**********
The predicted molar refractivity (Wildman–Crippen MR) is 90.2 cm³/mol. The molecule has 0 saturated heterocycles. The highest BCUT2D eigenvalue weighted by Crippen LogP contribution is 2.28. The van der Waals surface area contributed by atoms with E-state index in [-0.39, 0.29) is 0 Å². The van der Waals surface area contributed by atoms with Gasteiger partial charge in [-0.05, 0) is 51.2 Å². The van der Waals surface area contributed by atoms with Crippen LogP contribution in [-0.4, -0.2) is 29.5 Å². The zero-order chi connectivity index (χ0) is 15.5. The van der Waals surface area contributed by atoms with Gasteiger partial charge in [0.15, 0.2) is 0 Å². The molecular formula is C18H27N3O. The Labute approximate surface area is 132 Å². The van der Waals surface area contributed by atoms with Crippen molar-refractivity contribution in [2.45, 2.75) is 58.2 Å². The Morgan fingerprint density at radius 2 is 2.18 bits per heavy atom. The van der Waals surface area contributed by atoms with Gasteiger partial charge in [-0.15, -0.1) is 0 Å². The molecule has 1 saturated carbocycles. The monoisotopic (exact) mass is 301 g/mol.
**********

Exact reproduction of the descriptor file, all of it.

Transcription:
The predicted molar refractivity (Wildman–Crippen MR) is 90.2 cm³/mol. The molecule has 0 saturated heterocycles. The highest BCUT2D eigenvalue weighted by Crippen LogP contribution is 2.28. The van der Waals surface area contributed by atoms with E-state index in [-0.39, 0.29) is 0 Å². The van der Waals surface area contributed by atoms with Gasteiger partial charge in [-0.05, 0) is 51.2 Å². The van der Waals surface area contributed by atoms with Crippen LogP contribution in [-0.4, -0.2) is 29.5 Å². The zero-order chi connectivity index (χ0) is 15.5. The van der Waals surface area contributed by atoms with Gasteiger partial charge in [0.15, 0.2) is 0 Å². The molecular formula is C18H27N3O. The Labute approximate surface area is 132 Å². The van der Waals surface area contributed by atoms with Crippen molar-refractivity contribution in [2.45, 2.75) is 58.2 Å². The Morgan fingerprint density at radius 2 is 2.18 bits per heavy atom. The van der Waals surface area contributed by atoms with Gasteiger partial charge in [-0.15, -0.1) is 0 Å². The molecule has 1 saturated carbocycles. The monoisotopic (exact) mass is 301 g/mol.